NOTES ON INDIVIDUATION BY MATTER UNDER DIMENSIONS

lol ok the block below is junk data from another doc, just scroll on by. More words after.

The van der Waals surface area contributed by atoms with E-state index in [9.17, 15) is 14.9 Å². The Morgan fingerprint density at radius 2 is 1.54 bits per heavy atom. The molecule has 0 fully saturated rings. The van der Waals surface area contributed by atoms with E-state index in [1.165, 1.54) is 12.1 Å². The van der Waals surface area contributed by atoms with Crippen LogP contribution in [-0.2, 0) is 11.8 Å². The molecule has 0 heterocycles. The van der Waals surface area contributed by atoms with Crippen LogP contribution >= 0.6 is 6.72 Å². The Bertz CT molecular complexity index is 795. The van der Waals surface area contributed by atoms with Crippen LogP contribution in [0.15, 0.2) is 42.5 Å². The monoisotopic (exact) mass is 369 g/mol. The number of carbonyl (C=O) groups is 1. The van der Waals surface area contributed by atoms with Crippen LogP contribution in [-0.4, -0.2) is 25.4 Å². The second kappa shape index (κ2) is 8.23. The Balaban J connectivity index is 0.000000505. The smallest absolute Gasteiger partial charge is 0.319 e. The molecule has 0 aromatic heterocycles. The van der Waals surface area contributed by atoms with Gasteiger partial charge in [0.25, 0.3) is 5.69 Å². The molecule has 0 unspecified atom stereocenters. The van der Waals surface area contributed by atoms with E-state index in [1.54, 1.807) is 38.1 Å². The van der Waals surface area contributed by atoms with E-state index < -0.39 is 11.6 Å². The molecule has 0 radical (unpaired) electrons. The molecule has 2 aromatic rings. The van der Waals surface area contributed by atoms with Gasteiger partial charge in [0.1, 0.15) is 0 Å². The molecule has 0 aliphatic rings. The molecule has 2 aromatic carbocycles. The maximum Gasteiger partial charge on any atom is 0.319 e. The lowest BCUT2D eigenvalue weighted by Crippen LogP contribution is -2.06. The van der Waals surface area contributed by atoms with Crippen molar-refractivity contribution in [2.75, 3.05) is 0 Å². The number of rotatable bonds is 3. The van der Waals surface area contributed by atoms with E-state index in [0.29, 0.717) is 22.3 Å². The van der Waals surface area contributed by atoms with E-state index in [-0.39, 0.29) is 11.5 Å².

The thesis that matter is the principle of individuation of composite substances plays a central ontological, epistemic and theological role in the thought of Thomas Aquinas. However, Aquinas deals with this problem in an unsystematic fashion, formulating various and apparently incompatible positions. This paper aims to analyze and reconstruct some elements of Aquinas’s diverging positions on this subject, identify the most relevant points concerning their differences and take a stand on which should be the best thomistic account of this kind of individuation. In order to accomplish that, this article deals with notions as prime matter, signate matter, matter under determinate and indeterminate dimensions and quantity. The conclusion is that matter under dimensions is the principle of individuation concerning nothing but the beginning of the individual’s existence and that it does not behave as an individual difference.